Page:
The FINANCIAL -- Global agricultural production must increase by 60% to feed the
world's population, which will reach 9 billion by 2050.
Swiss Re’s latest sigma research publication, "Partnering for food security in emerging markets" proposes a multi-stakeholder approach to address the problem of food insecurity, putting agricultural insurance on the table to help manage agricultural risks, stabilise farm income, and encourage agricultural investment to strengthen the food chain infrastructure.
Food security today means having physical, social, and economic access to sufficient, safe, and nutritious food.1 But steady population growth, insufficient farm investment, socio-economic instability, and adverse weather events remain key challenges to the world's food supply, often barring people's access to food. Moreover, dietary preferences and nutritional demand are changing and are also putting pressure on food production and availability. Recently, rising food prices have become a major concern due to a combination of complex factors.
"Volatile food prices (up 74% since 2005) and supply issues due to the 2012 US drought have heightened food security concerns recently, especially for vulnerable people in emerging markets," explains Clarence Wong, Swiss Re Chief Economist for Asia. Out of the 850 million people suffering from hunger worldwide, 98% are located in emerging markets. The Asia-Pacific region has the greatest number (528 million), followed by sub-Saharan Africa (237 million).Part of ensuring sustainable agricultural production includes employing holistic risk management strategies that help to reduce, mitigate, and cope with various farm risks. "Insurance is an integral piece of the puzzle," says Wong. "Meeting growing food requirements necessitates massive investment in agriculture, even in the midst of an economic crisis. Innovative, multi-stakeholder cooperation is the way to make progress towards global food security."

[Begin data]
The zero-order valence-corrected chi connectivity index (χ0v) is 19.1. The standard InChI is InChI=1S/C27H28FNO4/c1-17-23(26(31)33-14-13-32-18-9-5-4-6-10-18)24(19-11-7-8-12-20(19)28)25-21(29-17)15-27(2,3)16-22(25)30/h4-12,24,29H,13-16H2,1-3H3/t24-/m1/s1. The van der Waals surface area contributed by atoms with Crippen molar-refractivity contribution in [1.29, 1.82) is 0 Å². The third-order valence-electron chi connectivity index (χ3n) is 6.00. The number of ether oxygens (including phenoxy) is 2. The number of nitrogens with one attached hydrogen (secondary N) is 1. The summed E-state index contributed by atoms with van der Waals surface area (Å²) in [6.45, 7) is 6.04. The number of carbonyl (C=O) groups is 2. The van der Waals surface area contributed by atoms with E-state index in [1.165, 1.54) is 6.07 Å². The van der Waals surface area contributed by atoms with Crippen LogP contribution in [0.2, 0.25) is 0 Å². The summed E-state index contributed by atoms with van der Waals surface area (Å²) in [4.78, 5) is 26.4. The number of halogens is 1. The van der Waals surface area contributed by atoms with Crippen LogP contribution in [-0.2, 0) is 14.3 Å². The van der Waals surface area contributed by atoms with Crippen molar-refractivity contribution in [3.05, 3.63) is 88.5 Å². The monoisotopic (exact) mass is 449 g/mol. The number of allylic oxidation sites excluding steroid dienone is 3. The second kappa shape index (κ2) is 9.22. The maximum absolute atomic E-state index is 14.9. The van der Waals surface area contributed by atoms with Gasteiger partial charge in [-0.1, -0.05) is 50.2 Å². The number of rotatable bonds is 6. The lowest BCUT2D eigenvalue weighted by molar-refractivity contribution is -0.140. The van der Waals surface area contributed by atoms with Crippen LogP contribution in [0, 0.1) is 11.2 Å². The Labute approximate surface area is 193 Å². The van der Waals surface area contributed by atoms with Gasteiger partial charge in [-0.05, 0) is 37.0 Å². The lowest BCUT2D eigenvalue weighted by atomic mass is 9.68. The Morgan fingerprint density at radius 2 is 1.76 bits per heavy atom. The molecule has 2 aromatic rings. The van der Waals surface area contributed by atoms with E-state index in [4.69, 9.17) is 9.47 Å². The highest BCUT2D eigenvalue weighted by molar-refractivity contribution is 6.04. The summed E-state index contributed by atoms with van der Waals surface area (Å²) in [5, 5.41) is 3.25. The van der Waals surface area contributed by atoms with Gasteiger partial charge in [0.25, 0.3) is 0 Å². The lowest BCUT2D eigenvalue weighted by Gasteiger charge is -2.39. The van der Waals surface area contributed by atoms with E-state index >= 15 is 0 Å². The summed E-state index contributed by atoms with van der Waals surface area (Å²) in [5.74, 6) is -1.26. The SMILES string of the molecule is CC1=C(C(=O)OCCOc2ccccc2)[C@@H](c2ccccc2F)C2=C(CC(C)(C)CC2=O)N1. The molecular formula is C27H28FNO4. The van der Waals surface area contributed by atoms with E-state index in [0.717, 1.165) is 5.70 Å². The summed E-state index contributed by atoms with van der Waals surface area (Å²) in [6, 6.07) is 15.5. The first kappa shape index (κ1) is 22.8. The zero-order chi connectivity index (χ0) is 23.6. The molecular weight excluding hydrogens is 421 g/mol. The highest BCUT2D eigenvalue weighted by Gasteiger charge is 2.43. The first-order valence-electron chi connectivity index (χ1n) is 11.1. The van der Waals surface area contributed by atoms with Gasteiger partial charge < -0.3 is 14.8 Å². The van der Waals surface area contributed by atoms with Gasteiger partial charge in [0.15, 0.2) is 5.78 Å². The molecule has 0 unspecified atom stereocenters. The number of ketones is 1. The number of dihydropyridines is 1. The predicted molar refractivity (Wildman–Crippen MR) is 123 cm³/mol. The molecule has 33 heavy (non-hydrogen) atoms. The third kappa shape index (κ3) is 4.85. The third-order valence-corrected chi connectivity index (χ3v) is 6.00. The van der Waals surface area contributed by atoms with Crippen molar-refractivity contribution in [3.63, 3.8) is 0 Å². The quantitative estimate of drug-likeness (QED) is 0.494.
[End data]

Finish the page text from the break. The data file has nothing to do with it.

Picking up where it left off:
Agricultural insurance can help to manage risks in the agricultural value chain, stabilise farm income, and promote investment in agriculture. It can also act as collateral for credit. A typical example of agricultural insurance is area-yield crop insurance, which bases pay-out on the shortfall of an area's realised crop yield relative to its average historical yield. This kind of insurance was implemented in 2010, for example, by the Vietnamese government in partnership with re/insurance companies to provide rice farmers with risk protection.In 2011, global agricultural insurance premiums were estimated at USD 23.5 billion, around USD 5 billion of which was generated from emerging markets (mostly China and India). Insurance cannot provide food security on its own in emerging markets, but it can play a big part in aligning production incentives, raising awareness of the importance of risk mitigation, and encouraging investment in agricultural efficiency. As Swiss Re reported, farmers and producers, governments, communities, cooperatives, and agribusiness can benefit from risk management solutions offered by re/insurers at multiple levels.
Nevertheless, agricultural insurance penetration remains very low and is far from reaching its full potential in emerging markets, estimated at three to four time the current market size. "Tapping the full power of agricultural insurance in emerging markets requires a lot: proactive and enabling government policies, supportive infrastructure, innovative products, cost-effective business models, new distribution channels, and advanced technology. Much of this can be achieved by partnering with insurers," says Amit Kalra, a co-author of the sigma study.